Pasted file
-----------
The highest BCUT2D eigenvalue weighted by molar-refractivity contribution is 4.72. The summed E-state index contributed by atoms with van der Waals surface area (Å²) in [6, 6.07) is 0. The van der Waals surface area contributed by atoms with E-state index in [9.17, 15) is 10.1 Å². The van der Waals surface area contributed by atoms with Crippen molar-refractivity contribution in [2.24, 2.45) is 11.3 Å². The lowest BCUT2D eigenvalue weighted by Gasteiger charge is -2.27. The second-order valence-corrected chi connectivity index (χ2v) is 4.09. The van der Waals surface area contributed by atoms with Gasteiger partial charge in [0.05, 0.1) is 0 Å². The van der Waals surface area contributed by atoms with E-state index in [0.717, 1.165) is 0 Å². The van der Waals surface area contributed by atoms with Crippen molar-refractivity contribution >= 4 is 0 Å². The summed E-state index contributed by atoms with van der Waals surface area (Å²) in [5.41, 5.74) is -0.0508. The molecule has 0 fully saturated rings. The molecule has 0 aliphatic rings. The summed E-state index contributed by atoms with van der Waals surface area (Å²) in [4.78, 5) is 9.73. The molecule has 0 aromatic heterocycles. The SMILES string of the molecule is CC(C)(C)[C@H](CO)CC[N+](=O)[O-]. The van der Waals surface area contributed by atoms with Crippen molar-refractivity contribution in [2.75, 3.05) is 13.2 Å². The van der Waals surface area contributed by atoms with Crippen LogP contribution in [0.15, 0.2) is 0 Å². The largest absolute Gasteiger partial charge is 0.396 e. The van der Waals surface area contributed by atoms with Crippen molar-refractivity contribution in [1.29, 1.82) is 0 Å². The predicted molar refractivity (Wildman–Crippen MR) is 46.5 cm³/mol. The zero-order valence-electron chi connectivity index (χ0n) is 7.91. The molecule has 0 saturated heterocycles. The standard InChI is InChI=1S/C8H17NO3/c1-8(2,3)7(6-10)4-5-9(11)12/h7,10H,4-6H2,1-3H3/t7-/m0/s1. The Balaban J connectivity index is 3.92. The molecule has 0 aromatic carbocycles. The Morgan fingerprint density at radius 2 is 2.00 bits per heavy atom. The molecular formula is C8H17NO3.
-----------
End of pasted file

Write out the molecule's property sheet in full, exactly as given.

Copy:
The highest BCUT2D eigenvalue weighted by molar-refractivity contribution is 4.72. The summed E-state index contributed by atoms with van der Waals surface area (Å²) in [6, 6.07) is 0. The van der Waals surface area contributed by atoms with E-state index in [9.17, 15) is 10.1 Å². The van der Waals surface area contributed by atoms with Crippen molar-refractivity contribution in [2.24, 2.45) is 11.3 Å². The lowest BCUT2D eigenvalue weighted by Gasteiger charge is -2.27. The second-order valence-corrected chi connectivity index (χ2v) is 4.09. The van der Waals surface area contributed by atoms with Gasteiger partial charge in [0.05, 0.1) is 0 Å². The van der Waals surface area contributed by atoms with E-state index in [0.717, 1.165) is 0 Å². The van der Waals surface area contributed by atoms with Crippen molar-refractivity contribution >= 4 is 0 Å². The summed E-state index contributed by atoms with van der Waals surface area (Å²) in [5.41, 5.74) is -0.0508. The molecule has 0 fully saturated rings. The molecule has 0 aliphatic rings. The summed E-state index contributed by atoms with van der Waals surface area (Å²) in [4.78, 5) is 9.73. The molecule has 0 aromatic heterocycles. The SMILES string of the molecule is CC(C)(C)[C@H](CO)CC[N+](=O)[O-]. The van der Waals surface area contributed by atoms with Crippen molar-refractivity contribution in [2.75, 3.05) is 13.2 Å². The van der Waals surface area contributed by atoms with Crippen LogP contribution in [0.15, 0.2) is 0 Å². The largest absolute Gasteiger partial charge is 0.396 e. The van der Waals surface area contributed by atoms with Crippen molar-refractivity contribution in [1.29, 1.82) is 0 Å². The predicted molar refractivity (Wildman–Crippen MR) is 46.5 cm³/mol. The zero-order valence-electron chi connectivity index (χ0n) is 7.91. The molecule has 0 saturated heterocycles. The standard InChI is InChI=1S/C8H17NO3/c1-8(2,3)7(6-10)4-5-9(11)12/h7,10H,4-6H2,1-3H3/t7-/m0/s1. The Balaban J connectivity index is 3.92. The molecule has 0 aromatic carbocycles. The Morgan fingerprint density at radius 2 is 2.00 bits per heavy atom. The molecular formula is C8H17NO3.